Points Implications of results

I’ll caveat this points analysis as I probably always should: sometimes I’m not privy to oddities that go on in the IRT rankings system, since it runs through R2 and includes little offities that even the tour owners aren’t always aware of. What I believe will happen, if I have my xls right, is this: because there’s fewer than ten tier1s in the last 365 days, all satellite points are dropped and the tour is just adding together the results from the tier1s.

Moscoso has opened up a sizeable lead at the top of the tour; he now leads #2 Montoya by nearly 500 points. Meanwhile, Daniel remains in 4th but now trails the top by nearly 900 points … it happened just that fast. DLR missed Chicago last year so he won’t drop too much further for a while, but the writing is on the wall. By mid-summer he may be entirely out of the top 10. He won’t be in Chicago either.

Kane should move up to #8, a spot he secured once he made the final. Portillo is just barely hanging onto the top 10, Natera gets dumped down to #12, and Trujillo now pushes for the top 10. Landa loses a ton of points from this event last year and now is barely clinging to a top 20 spot. With the win, Kane is in the lead for “season to date” points, which by the end of the year will be the only thing that matters.

However curiously, as of this writing Kane is not entered into the next IRT event (Shamrock Shootout in Chicago in two week’s time). He’s also not entered into the competing Beach Bash, which he likely would have played if it wasn’t a competing event. My guess is that he’ll go to chicago and we may get another couple of showdowns like we saw this weekend. (update: he entered Chicago earlier today). Thanks to DLR’s absense, we won’t be forced with Moscoso-Kane in the quarters … so we have a good shot of getting another Kane-Moscoso final in two weeks.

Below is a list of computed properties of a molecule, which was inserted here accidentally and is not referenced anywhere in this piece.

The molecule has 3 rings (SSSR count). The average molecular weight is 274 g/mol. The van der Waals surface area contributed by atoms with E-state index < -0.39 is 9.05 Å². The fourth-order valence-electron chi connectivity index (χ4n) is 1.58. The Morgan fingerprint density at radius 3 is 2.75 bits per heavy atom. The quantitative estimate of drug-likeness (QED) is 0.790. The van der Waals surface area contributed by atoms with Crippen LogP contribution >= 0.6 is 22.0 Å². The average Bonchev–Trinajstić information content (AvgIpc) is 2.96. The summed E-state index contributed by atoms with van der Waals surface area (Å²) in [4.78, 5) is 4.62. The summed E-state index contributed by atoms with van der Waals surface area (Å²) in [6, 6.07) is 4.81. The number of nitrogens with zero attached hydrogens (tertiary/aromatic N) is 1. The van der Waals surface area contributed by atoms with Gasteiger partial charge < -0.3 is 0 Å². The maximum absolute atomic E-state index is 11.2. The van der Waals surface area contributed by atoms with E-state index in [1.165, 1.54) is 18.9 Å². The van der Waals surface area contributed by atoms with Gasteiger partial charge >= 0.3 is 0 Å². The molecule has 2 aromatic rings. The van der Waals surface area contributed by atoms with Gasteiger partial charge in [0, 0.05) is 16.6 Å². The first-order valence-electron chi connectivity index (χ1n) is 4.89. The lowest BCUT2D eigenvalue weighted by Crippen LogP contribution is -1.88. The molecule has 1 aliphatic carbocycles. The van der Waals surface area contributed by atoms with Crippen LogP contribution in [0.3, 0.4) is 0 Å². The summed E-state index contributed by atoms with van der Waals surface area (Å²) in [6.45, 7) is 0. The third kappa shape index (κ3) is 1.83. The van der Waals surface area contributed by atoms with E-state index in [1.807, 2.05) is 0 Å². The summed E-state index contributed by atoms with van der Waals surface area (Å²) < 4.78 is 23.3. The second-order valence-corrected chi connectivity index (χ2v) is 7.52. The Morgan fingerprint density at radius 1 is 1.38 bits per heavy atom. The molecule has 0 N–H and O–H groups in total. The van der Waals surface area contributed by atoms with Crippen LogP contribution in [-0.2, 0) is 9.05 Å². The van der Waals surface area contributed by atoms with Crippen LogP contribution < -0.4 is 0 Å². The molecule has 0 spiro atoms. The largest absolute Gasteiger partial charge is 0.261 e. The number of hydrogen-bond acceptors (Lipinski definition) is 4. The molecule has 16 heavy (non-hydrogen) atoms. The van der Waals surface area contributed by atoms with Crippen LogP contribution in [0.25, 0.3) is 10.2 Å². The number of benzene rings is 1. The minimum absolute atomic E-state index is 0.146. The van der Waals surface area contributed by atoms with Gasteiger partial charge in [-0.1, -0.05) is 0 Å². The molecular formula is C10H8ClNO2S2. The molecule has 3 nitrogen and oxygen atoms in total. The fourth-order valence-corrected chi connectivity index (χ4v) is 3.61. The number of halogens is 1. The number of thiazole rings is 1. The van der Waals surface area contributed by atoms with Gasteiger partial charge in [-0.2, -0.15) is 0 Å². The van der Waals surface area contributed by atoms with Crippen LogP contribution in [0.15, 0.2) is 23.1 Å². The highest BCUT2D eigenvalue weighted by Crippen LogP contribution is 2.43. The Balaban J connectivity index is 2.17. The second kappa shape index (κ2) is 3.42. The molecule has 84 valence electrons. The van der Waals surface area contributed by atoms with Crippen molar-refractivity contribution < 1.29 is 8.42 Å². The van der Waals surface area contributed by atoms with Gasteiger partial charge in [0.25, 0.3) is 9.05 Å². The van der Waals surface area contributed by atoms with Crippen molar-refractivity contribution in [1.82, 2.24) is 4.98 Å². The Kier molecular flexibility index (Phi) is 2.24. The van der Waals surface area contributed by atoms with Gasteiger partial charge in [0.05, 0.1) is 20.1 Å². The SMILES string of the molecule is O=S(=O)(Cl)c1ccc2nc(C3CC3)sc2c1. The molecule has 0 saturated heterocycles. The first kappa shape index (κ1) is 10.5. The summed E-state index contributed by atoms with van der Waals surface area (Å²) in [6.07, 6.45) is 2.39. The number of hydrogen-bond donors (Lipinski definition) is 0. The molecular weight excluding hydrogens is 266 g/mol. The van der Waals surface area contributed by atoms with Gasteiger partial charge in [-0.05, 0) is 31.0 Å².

Doubles review

Match report in the PRS database: https://rball.pro/vti

The doubles draw saw top ranked Montoya carry Cullen into the final by beating #2 Moscoso/Carrasco, but they played just a handful of points before the final was called off due to injury. #1 Manilla & Parrilla cruise to the title.


Open Singles, other notable draws

– Alan Natera, seeded 7th but ranked just outside the top 8 so by contract he can play Open, took the Open draw, topping Bolivian junior Flores in the final. Barth and Galicia semi finalists.

– Home town team of Jordan Barth / Mike Klocker took Open doubles, taking out Pando & Meinerz in the final.

– Ava_Kaiser & Barb Hoffner took women’s doubles.

– Sponsor extraordinaire Keith Minor and Rebecca Bowman took Mixed Open.


Thanks for all the streaming on the weekend, especially from broadcasters Favio Soto, Pablo Fajre, guest commentators and the IRTLive crew.


Next up?

Per our handy master racquetball calendar …


We’ll recap the LPRT and USAR HS Nationals in the next couple of days. After that, we get a break until the next uber-busy 3/17 weekend.



International Racquetball Tour

IRT McNamara Minnesota Racquetball Hall of Fame Tournament Preview

Montoya is the defending champion Chicago: can he repeat? Photo Kevin Savory 2022 Portland IRT event

Welcome to the 35th annual (and 2nd time in a row that it’s had an IRT component) Minnesota Hall of Fame event. If you want to read why its called “McNamara,” go to the r2sports home page where the tourney organizers have a little history lesson that goes a long way to showing why Minnesota is one of the best supporting states for racquetball out there.

R2 Sports App link: https://www.r2sports.com/website/event-website.asp?TID=41775

There’s 32 men in this draw, including a slew of internationals that we don’t normally see in IRT draws. This generally happens just ahead of international competitions, and with PARC in a few weeks we see confederations like Canada, Chile, Bolivia, and Guatemala (still listed as “Zambia” in r2sports thanks to Guatemala’s non-recognition right now by IOC) sending their players here to get a tune-up.